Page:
F1 Track Limits 2021: Lando Norris denied his maiden first lane start ahead of the Sunday race as he made a track limit violation.
The track limits have annoyed fan, it has already prevented two key events in Formula 1 this season– Lewis Hamilton defeat by Max Verstappen, which could have drawn perfect momentum for Red bull and Lando Norris’ career maiden first lane start.
“Lando Norris is on the front row.. and it’s been deleted due to track limits!” pic.twitter.com/kk8MexVvEr
— Charley Louise (@_charleylouisew) April 17, 2021
The issue with the track limits has been its inconsistency of implementation, with Hamilton exploiting the rule several times in Bahrain before he was finally warned.
However, in Imola, unlike in Bahrain, there was no room for interpretation, and Michael Masi revised his track limit notes for the Imola weekend. From final practice, track limits would no longer be enforced at the apex of Turn 13.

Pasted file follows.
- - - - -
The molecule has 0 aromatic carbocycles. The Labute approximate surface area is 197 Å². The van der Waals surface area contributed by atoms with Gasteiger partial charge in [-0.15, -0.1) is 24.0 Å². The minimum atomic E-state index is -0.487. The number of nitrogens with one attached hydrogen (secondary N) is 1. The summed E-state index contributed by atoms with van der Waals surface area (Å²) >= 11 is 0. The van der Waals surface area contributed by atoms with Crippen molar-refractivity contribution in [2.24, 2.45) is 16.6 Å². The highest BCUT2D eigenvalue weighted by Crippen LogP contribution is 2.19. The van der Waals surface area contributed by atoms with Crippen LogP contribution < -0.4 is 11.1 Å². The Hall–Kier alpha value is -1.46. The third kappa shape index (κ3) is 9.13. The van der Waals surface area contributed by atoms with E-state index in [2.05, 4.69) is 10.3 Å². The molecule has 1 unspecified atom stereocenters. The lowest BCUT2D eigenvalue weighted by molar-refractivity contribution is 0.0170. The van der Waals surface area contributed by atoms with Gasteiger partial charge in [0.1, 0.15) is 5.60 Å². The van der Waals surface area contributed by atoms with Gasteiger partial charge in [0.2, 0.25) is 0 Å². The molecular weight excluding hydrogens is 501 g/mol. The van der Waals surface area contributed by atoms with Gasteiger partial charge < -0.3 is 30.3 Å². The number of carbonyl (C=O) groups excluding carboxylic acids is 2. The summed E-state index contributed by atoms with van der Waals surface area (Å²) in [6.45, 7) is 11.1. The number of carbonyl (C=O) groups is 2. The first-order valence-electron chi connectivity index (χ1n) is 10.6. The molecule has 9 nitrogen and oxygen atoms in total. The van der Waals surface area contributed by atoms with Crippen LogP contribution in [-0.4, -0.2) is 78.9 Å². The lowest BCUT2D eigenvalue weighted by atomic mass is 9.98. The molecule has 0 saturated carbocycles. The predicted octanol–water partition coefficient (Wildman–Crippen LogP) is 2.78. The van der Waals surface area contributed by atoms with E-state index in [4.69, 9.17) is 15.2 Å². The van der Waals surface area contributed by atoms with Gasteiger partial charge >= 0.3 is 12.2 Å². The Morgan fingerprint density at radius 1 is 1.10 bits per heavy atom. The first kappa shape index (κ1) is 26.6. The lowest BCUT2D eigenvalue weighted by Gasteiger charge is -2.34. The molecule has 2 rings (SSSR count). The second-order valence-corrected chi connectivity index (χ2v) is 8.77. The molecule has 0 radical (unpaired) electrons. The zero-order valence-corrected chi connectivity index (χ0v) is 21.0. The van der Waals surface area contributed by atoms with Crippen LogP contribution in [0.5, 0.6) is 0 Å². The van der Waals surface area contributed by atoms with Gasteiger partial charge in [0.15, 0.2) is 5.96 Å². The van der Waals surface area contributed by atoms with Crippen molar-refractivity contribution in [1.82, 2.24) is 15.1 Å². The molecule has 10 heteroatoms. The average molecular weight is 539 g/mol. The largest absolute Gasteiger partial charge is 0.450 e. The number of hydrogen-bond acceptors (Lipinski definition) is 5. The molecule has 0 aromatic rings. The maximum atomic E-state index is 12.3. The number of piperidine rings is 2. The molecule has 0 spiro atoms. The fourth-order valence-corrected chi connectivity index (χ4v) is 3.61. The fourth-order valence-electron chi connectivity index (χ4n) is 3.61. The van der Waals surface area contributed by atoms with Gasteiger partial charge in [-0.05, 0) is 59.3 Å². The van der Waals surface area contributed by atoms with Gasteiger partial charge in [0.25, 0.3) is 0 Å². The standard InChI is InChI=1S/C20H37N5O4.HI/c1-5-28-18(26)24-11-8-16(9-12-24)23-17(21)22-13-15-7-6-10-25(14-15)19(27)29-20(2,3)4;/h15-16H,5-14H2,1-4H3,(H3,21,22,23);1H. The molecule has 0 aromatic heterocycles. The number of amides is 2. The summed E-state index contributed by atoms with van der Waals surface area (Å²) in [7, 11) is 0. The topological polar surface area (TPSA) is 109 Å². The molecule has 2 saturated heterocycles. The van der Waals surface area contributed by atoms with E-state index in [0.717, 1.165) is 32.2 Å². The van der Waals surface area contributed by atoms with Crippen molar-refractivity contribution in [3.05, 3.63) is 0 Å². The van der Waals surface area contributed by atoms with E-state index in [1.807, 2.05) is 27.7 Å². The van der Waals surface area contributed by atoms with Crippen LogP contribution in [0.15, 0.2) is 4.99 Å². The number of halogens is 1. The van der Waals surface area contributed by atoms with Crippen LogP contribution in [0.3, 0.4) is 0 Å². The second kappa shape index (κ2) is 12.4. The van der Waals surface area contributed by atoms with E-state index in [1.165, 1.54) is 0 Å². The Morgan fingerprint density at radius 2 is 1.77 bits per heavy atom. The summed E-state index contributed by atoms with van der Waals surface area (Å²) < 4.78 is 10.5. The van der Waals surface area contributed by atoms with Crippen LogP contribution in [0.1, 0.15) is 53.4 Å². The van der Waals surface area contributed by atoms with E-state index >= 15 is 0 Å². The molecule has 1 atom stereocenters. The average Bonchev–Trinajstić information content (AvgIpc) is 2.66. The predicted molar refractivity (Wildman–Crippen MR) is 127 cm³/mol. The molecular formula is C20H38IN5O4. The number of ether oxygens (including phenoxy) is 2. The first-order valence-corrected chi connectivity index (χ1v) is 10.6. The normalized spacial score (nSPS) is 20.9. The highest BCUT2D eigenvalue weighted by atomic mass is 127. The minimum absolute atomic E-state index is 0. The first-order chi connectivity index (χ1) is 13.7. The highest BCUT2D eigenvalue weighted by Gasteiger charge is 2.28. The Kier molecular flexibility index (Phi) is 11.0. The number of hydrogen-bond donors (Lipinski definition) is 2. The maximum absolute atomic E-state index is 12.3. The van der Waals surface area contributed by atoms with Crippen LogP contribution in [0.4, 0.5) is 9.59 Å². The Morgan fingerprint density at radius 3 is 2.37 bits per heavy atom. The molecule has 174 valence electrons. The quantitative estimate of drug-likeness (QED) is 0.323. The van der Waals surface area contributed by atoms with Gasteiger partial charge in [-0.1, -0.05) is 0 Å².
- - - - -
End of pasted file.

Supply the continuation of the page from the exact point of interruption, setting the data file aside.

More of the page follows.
While drivers would be allowed to run across the kerbs at the Varianta Alta chicane, the corners still being monitored are the exits of Turns 9 and 15. Masi’s official notes clarify that offences in any practice session (including qualifying) will see the relevant time deleted.
And, over here, Norris went wrong and ran outside the permitted limit at Chicane, costing him his amazing run on his last flying lap, which could have landed him way above in the grid.
Charles Leclerc faced the same treatment.
On Friday, even Charles Leclerc saw a deletion in his time, with stewards catching him going over the track limits during the free practice session in Imola.
Otherwise, Leclerc had the fastest lap at that moment and could have been a positive point for Ferrari, while their rivals Red Bull and Mercedes are dominating the day in and out.
The efficiency of tracking track limits in Imola was better as the two corner exits are monitored electronically via timing loops. Any offences flagged up are then checked manually on video.
That wasn’t the case at Turn 4 in Bahrain, where it wasn’t possible to employ loops, and two officials monitored TV screens.